The next step is to build out the directory into a full-featured platform telling prospective clients how to find the perfect firm. Borrowing from sites like Airbnb and TripAdvisor, the directory should include detailed information about each professional’s services and, importantly, prices. This information can be gathered from licensees on their annual reports.

Reliable and unbiased service quality information should be in the directory as well. The law society can use practice audits and client surveys to gather this information and make it freely available online. Doing so would make a major contribution to access to justice in this province.

Alternative business structures

Permitting alternative business structures (ABS) means allowing lawyers and paralegals to collaborate with non-licensees in new ways. Access to justice can flourish if Ontario firms offer innovations such as flat fees, better use of technology and one-stop shopping for legal and non-legal needs. However, it is very difficult for the small, owner-operated law firms which serve Ontario’s individual clients today to provide all of this alone. They need capital and expertise from outside the legal guild.

The law society has shown commendable flexibility in permitting professional corporations and multidisciplinary practices. It is now time to take another careful step forward, and permit limited non-licensee investment in and management of law firms.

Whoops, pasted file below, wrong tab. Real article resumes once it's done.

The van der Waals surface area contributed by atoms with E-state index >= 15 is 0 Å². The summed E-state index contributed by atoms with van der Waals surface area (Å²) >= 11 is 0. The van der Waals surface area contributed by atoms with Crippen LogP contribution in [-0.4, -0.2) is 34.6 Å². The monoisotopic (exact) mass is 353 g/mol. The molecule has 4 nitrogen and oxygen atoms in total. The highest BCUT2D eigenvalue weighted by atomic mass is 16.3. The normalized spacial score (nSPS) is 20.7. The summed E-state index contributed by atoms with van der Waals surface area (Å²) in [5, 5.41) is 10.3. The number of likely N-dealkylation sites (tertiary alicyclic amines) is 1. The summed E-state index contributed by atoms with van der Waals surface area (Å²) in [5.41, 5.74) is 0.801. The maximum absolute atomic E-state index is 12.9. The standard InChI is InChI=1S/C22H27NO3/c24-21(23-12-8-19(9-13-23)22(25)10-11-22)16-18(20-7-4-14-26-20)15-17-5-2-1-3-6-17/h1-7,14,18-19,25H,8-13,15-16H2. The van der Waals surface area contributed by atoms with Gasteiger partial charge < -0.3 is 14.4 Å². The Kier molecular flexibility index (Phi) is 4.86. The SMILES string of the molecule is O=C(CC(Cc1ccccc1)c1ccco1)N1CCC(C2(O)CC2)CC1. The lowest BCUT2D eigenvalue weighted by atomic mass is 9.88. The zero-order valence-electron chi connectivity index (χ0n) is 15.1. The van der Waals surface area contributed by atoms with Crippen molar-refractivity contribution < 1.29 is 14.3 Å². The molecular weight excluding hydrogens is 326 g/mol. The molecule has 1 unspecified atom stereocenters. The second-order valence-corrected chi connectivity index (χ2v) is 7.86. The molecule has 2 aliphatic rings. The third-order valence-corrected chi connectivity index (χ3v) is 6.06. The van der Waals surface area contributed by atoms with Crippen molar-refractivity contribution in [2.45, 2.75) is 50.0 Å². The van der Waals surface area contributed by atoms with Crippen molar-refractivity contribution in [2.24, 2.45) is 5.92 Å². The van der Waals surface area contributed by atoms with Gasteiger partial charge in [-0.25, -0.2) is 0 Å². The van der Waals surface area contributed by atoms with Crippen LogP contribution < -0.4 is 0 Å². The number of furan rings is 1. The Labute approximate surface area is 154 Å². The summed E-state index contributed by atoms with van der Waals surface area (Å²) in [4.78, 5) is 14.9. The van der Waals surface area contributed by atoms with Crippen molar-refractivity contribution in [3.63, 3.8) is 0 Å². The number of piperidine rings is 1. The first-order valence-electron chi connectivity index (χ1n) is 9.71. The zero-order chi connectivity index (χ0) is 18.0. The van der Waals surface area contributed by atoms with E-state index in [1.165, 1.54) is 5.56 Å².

To foreclose on ABS’ access-enhancing potential on the basis of speculative ethical concerns would be gratuitous, given that these concerns can readily be addressed through fine-tuned entity regulation. To foreclose on this potential in order to protect Ontario lawyers from new competition would be a grave dereliction of the law society’s public interest mandate.

The next reforms

Over the past decade, the Law Society of Upper Canada has done good work to facilitate access to justice for the people of Ontario. The fact that the problem is (obviously) not yet solved is not the law society’s fault. However, this reality does necessitate continued and expanded efforts from the law society, along with the courts, the government, the law schools and the entire profession.

The next generation of access-enhancing regulatory reforms should include an evidence-based paralegal scope of practice definition. It should include a full-featured online directory of legal professionals including price and quality information. It should include an open door to alternative business structures, accompanied by fine-tuned regulation to safeguard clients and legal ethics.

These are not easy pills to swallow. Although they offer exciting opportunities, they also require a tolerance of new competition and new accountability. For the law society to embrace them will prove that our public interest regulator, and the legal profession that stands behind it, are truly dedicated to making justice accessible to all.

Noel Semple is assistant professor at the University of Windsor Faculty of Law. He is the author of Legal Services Regulation at the Crossroads: Justitia’s Legions.